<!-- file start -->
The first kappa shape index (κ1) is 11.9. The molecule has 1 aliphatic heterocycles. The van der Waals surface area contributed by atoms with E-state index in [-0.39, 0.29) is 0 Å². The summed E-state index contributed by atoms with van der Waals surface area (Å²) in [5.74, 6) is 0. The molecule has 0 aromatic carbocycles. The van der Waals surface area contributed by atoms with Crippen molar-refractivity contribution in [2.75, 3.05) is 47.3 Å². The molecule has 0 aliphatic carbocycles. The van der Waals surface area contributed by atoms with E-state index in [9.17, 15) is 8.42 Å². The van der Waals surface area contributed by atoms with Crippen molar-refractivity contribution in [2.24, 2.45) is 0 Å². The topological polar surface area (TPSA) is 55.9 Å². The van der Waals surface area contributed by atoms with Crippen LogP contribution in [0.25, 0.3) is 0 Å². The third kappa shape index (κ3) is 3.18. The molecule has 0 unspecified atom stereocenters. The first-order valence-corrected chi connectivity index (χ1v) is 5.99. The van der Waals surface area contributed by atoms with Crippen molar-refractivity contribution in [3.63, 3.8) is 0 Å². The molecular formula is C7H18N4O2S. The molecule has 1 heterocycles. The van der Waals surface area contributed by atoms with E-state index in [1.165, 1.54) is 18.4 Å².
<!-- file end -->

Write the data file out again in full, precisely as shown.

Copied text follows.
The first kappa shape index (κ1) is 11.9. The molecule has 1 aliphatic heterocycles. The van der Waals surface area contributed by atoms with E-state index in [-0.39, 0.29) is 0 Å². The summed E-state index contributed by atoms with van der Waals surface area (Å²) in [5.74, 6) is 0. The molecule has 0 aromatic carbocycles. The van der Waals surface area contributed by atoms with Crippen molar-refractivity contribution in [2.75, 3.05) is 47.3 Å². The molecule has 0 aliphatic carbocycles. The van der Waals surface area contributed by atoms with E-state index in [9.17, 15) is 8.42 Å². The van der Waals surface area contributed by atoms with Crippen molar-refractivity contribution in [2.24, 2.45) is 0 Å². The topological polar surface area (TPSA) is 55.9 Å². The van der Waals surface area contributed by atoms with Crippen LogP contribution in [0.25, 0.3) is 0 Å². The third kappa shape index (κ3) is 3.18. The molecule has 0 unspecified atom stereocenters. The first-order valence-corrected chi connectivity index (χ1v) is 5.99. The van der Waals surface area contributed by atoms with Crippen molar-refractivity contribution in [3.63, 3.8) is 0 Å². The molecular formula is C7H18N4O2S. The molecule has 1 heterocycles. The van der Waals surface area contributed by atoms with E-state index in [1.165, 1.54) is 18.4 Å².